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Pol takes aim at hospitals
Suffredin seeking $200 million a year to fund county system

Sunday, October 08, 2006
Crain's Chicago Business

A Cook County commissioner wants to squeeze as much as $200 million a year from local hospitals to help fund the county's cash-starved health system.

Commissioner Larry Suffredin says he'll introduce a measure in coming weeks that will pose a choice to the county's more than 50 non-profit hospitals: Offer more free medical services to ease the burden on the struggling county hospital system, contribute cash to that system or pay property taxes.

Mr. Suffredin is moving quickly following a recent state ruling upholding Champaign County's right to tax Provena Covenant Medical Center of Urbana because it failed to meet charitable-care standards for tax-exempt hospitals. Mr. Suffredin's plan would face vigorous opposition from the industry, and it's too early to say whether other commissioners will back him.
Mr. Suffredin is pitting a government badly in need of revenue — John H. Stroger Jr. Hospital and other Cook medical facilities face a $94-million projected loss this fiscal year — against an industry already facing criticism in Illinois and Washington, D.C., over its charitable activities.

"The Provena ruling is going to put a lot more pressure on hospitals to show they have a charitable side to their operations," Mr. Suffredin says. "I'm setting up a framework to encourage them to come to us first. Those who aren't cooperative are the ones we'll ask the assessor to aggressively focus on."

Cook's health system makes up 28% of the county's $3.1 billion budget.
Tax exemptions for hospitals and other entities are determined by the state on recommendations from local governments. A ruling last month by Illinois Department of Revenue Director Brian Hamer could embolden local governments to put hospitals on their tax rolls. Mr. Hamer upheld Illinois' 2004 denial of Provena Covenant's tax-exempt status, concluding it didn't provide enough free care to warrant an exemption. Parent company Provena Health of Mokena plans to appeal the ruling in court.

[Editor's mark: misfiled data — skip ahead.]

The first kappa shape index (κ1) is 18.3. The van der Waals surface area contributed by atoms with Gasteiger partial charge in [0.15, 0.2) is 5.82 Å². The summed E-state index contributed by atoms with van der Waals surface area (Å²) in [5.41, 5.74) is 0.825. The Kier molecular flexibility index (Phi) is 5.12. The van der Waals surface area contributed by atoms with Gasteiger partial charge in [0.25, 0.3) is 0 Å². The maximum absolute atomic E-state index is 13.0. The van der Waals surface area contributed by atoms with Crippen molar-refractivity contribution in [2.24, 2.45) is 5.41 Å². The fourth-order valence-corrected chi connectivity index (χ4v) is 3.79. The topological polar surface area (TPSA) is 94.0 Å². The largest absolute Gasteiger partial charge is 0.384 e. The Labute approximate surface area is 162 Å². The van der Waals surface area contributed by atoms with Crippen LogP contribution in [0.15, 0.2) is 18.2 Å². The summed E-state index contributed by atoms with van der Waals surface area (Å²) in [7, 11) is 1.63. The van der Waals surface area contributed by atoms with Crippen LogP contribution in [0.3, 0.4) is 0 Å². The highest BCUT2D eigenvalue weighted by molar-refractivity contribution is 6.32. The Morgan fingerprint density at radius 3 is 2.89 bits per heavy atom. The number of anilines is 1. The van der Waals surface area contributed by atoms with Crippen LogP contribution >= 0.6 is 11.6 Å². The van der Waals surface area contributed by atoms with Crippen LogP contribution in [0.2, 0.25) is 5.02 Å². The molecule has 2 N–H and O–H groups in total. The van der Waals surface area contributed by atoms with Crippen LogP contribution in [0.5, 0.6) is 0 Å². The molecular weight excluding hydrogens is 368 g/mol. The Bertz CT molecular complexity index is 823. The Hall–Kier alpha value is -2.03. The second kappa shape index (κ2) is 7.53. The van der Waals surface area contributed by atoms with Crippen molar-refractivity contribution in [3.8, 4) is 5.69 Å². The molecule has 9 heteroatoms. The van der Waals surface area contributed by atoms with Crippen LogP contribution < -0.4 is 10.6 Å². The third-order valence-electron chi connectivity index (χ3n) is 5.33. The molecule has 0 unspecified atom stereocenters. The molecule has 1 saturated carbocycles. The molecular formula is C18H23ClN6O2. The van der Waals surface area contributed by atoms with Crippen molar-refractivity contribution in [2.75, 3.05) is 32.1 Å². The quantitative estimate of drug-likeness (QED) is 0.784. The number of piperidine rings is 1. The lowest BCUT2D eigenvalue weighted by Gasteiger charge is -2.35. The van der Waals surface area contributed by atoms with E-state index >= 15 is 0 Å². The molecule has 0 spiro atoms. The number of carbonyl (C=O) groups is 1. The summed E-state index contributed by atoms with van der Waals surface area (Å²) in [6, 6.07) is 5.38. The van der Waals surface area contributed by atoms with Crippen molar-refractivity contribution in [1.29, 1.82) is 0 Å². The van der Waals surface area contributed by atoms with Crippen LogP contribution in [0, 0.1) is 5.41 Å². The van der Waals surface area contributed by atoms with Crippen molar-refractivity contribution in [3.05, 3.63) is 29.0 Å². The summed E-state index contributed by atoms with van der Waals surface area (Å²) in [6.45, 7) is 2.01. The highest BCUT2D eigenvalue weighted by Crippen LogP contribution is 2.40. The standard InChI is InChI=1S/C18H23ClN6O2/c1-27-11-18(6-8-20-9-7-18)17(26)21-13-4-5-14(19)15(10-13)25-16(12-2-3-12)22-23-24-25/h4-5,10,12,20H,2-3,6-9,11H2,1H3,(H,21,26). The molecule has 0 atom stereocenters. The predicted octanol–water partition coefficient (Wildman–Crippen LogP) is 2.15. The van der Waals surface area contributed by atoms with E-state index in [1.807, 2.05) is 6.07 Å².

"This ruling suddenly gives cash-strapped local governments an opening to say, 'Hey, maybe we should look at this charity-care issue more closely,' " says Stephen Weyl, a New Hampshire attorney who advises hospitals on tax-exemption issues.

Mr. Suffredin's measure would seek binding agreements from Cook County's non-profit hospitals to devote a set percentage of their operating budgets either directly to the county's health system or toward free medical care for uninsured residents. Hospitals that balk would be subjected to a detailed analysis of their charity care and property tax breaks.
Mr. Suffredin says hospitals would give free care or cash in the equivalent of 8% of their operating budgets, citing a figure proposed by Illinois Attorney General Lisa Madigan in a bill that stalled earlier this year amid hospital opposition. The state hospital lobby recently began fresh talks with Ms. Madigan, who intends to push for new legislation next year if the sides can't agree.

Cook County's tax-exempt hospitals provided $152 million in charity care in 2004, even though nearly half of them lose money on operations, according to the Metropolitan Chicago Healthcare Council.

"If you place this new burden on them, where are they going to come up with the money?" says Kevin Scanlan, the council's CEO. "They'll have to curtail programs and services, and that would push more people back on the county system." Cook County's health system should cut costs before looking to hospitals for revenue, he says.

Cook County Assessor James Houlihan is appraising all non-profit hospitals at the request of the board. A spokesman says values won't be available until early next year.
Some commissioners support forcing hospitals to provide more charity care, but differ on how to achieve that goal.

Cook County Board President Bobbie Steele wants to wait until Mr. Houlihan's work is complete before making any decisions, but says tax-exempt hospitals should provide charity care at least equal to their property tax exemption, a spokeswoman says.
Commissioner Forrest Claypool says he's open to a county measure to address the issue, but is skeptical of a "one-size-fits-all" solution that could hurt hospitals that serve large numbers of poor patients. He says the matter is best left to Ms. Madigan to settle.
"There's no doubt that some hospitals probably don't deserve their tax break, but I don't think we should throw the baby out with the bath water," Mr. Claypool says.



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